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Due to COVID-19, Keiro has decided to transition all of our scheduled in-person events in 2020 to alternative formats. Read full statement here.
Staff Reflection: Bryce Ikemura, Program Analyst
When I joined the Keiro team in the summer of 2017, I had a
very narrow understanding of caregiving, both as a life-changing experience, and
also as a crucial subgroup within our expansive Japanese American and Japanese
speaking community. Since then, I’ve had a chance to work on three Caregiver
Conferences and was in charge of planning our most recent conference at the
Pasadena Buddhist Temple.
Planning the conference is a really exciting opportunity. We
begin the process four months in advance to give ourselves plenty of time to
coordinate speakers and volunteer consultants, organize the resource fair, and
conduct registration. At the conclusion of all of the planning, we will have
considered components large and small to ensure a seamless experience from keynote
presentations down to a spotless gym floor. It was a challenging experience
and, like any of the projects I’ve been able to work on at Keiro, all of the
preparation was worth it.
From the very beginning, our vision for the conference was
to deliver the information to make the content more tangible for the attendees.
We wanted to give attendees tools and resources that they could take home and
begin implementing right away. In particular, our Mobile Caregiving breakout
session was a conscious decision to include as Keiro begins to be more
inclusive of technological and forward-thinking solutions to aging.
At the start of the planning process, we formed the
conference planning committee with the Pasadena Buddhist Temple, First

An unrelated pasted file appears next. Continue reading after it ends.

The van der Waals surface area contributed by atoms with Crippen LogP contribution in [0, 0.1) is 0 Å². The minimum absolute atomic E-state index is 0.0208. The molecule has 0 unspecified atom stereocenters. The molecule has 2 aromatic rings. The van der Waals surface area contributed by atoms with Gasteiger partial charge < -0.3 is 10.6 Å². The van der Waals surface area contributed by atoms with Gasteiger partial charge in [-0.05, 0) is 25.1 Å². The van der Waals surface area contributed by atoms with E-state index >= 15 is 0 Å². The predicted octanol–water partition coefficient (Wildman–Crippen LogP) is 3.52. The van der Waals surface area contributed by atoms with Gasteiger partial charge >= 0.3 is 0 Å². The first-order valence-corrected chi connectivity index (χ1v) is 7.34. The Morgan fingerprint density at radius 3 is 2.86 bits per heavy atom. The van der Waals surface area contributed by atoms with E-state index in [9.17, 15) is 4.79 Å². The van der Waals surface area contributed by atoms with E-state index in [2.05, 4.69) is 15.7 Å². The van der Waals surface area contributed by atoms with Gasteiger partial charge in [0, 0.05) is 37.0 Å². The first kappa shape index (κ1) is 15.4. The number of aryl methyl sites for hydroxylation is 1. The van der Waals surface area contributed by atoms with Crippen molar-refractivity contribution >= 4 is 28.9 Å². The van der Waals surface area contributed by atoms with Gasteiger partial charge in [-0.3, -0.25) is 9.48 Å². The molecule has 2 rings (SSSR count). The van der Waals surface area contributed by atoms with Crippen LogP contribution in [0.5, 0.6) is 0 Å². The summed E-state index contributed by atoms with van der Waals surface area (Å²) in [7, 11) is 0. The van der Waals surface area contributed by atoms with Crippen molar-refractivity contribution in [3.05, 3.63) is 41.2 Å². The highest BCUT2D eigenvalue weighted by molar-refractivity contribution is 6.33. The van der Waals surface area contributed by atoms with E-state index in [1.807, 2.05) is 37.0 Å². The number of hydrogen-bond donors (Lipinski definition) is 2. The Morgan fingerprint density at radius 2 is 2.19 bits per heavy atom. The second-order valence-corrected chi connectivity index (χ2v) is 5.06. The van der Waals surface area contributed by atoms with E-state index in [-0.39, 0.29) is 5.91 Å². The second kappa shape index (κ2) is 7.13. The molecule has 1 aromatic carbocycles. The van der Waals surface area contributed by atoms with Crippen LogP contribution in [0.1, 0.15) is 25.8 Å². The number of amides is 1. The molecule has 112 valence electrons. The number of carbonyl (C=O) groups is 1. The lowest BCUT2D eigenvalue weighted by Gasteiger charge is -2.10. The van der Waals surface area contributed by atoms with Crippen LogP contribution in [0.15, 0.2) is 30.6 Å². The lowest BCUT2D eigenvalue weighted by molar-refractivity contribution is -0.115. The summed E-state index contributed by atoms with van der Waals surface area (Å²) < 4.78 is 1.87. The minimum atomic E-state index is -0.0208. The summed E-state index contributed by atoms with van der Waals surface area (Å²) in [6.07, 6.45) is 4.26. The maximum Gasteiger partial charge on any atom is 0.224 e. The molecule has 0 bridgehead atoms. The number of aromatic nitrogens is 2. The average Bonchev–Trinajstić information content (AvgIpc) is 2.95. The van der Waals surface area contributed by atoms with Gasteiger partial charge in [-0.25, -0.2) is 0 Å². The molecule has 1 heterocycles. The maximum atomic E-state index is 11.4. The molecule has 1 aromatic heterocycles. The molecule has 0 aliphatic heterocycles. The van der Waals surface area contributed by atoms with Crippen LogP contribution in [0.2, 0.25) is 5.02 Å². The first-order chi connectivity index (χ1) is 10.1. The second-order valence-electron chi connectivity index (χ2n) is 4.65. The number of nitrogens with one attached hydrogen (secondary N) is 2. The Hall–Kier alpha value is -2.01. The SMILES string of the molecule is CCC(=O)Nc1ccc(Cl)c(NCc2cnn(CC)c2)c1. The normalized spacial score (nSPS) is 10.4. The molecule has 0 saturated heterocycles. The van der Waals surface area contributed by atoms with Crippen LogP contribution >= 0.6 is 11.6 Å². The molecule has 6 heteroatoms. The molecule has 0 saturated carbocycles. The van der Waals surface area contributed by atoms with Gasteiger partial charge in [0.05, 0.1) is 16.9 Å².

Presbyterian Church Altadena, Pasadena Japanese Cultural Institute, and
Pasadena Nikkei Seniors to shed some light on the challenges their caregivers might
be encountering. The planning committee helped us determine that family
dynamics and caregiver stress were two huge challenges for their community, so
those became our keynote presentations. Other questions like “How can I use my
phone to make caregiving easier,” “How do I take care of someone in the house
without a professional caregiver,” and “How do I begin looking for an in-home
caregiver?” were all addressed in their own breakout sessions. Organizations
represented at the resource fair as well as health screenings provided by the
American Heart Association were contacted with a particular focus on how their
services would best supplement the presentations attendees heard throughout the
As a self-described chronic worrier, I’m always very
relieved by the time an event like this Caregiver Conference is over. However,
what made the end of this particular conference even nicer was the feedback I
heard from some of our participants. We received a lot of the typical feedback such
as “I loved the bento!” or “Please put the presentation slides online!” and
this time, I had a chance to talk to folks who were telling me about their
action plans. I had a few caregivers tell me their plans to take self-care more
seriously, finding “pockets of joy” as coined by our first keynote speaker,
Patty Watson-Swan. Others were determined to download and experiment with some
of the mobile applications my Keiro colleague, Makoto Kotani, demonstrated in
his Mobile Caregiving breakout session, and even more submitted evaluations
with different forms of hands-on caregiving demonstrations that they wanted to
see from us in the future.
I love receiving positive feedback just as much as the next
person, but I’m also aware of the many things we need to improve for the next
time we put on a conference. While many attendees did submit evaluation forms
with comments on the elements they enjoyed, something that I read on almost
every evaluation was a challenging situation that they are encountering and
doing their best to overcome. With so many caregivers in the community and even
more older adults to continue serving, these Caregiver Conferences are a good
reminder that there’s always more work to be done before we have achieved our
mission. Until then, we’ll continue to do our best to enhance the quality of
life for older adults and their caregivers in our community – one presentation,
one class, and one conference at a time.
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